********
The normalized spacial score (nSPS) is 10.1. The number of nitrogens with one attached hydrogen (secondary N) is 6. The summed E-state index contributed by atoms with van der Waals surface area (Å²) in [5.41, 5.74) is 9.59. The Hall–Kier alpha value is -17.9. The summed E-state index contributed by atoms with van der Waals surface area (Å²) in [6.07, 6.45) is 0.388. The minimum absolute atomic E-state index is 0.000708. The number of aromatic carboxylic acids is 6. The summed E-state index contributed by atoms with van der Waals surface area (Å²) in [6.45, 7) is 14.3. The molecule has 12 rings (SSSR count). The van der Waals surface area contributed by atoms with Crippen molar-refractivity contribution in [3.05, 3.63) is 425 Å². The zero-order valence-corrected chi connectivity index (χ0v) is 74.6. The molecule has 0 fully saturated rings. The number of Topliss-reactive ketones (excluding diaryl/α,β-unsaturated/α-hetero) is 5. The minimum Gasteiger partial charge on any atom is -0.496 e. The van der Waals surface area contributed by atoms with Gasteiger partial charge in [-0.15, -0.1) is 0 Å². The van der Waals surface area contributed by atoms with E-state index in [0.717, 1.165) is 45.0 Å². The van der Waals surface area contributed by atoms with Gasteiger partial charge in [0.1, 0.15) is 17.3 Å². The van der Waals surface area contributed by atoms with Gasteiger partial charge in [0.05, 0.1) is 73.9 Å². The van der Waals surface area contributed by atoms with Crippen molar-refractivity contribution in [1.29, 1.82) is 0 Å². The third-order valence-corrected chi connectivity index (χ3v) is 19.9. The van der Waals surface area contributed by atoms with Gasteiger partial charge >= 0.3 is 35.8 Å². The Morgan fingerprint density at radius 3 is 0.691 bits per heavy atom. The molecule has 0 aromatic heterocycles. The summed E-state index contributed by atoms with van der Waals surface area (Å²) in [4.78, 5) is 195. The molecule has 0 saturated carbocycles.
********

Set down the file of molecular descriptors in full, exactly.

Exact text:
The normalized spacial score (nSPS) is 10.1. The number of nitrogens with one attached hydrogen (secondary N) is 6. The summed E-state index contributed by atoms with van der Waals surface area (Å²) in [5.41, 5.74) is 9.59. The Hall–Kier alpha value is -17.9. The summed E-state index contributed by atoms with van der Waals surface area (Å²) in [6.07, 6.45) is 0.388. The minimum absolute atomic E-state index is 0.000708. The number of aromatic carboxylic acids is 6. The summed E-state index contributed by atoms with van der Waals surface area (Å²) in [6.45, 7) is 14.3. The molecule has 12 rings (SSSR count). The van der Waals surface area contributed by atoms with Crippen molar-refractivity contribution in [3.05, 3.63) is 425 Å². The zero-order valence-corrected chi connectivity index (χ0v) is 74.6. The molecule has 0 fully saturated rings. The number of Topliss-reactive ketones (excluding diaryl/α,β-unsaturated/α-hetero) is 5. The minimum Gasteiger partial charge on any atom is -0.496 e. The van der Waals surface area contributed by atoms with Gasteiger partial charge in [-0.15, -0.1) is 0 Å². The van der Waals surface area contributed by atoms with E-state index in [0.717, 1.165) is 45.0 Å². The van der Waals surface area contributed by atoms with Gasteiger partial charge in [0.1, 0.15) is 17.3 Å². The van der Waals surface area contributed by atoms with Gasteiger partial charge in [0.05, 0.1) is 73.9 Å². The van der Waals surface area contributed by atoms with Crippen molar-refractivity contribution in [1.29, 1.82) is 0 Å². The third-order valence-corrected chi connectivity index (χ3v) is 19.9. The van der Waals surface area contributed by atoms with Gasteiger partial charge >= 0.3 is 35.8 Å². The Morgan fingerprint density at radius 3 is 0.691 bits per heavy atom. The molecule has 0 aromatic heterocycles. The summed E-state index contributed by atoms with van der Waals surface area (Å²) in [4.78, 5) is 195. The molecule has 0 saturated carbocycles.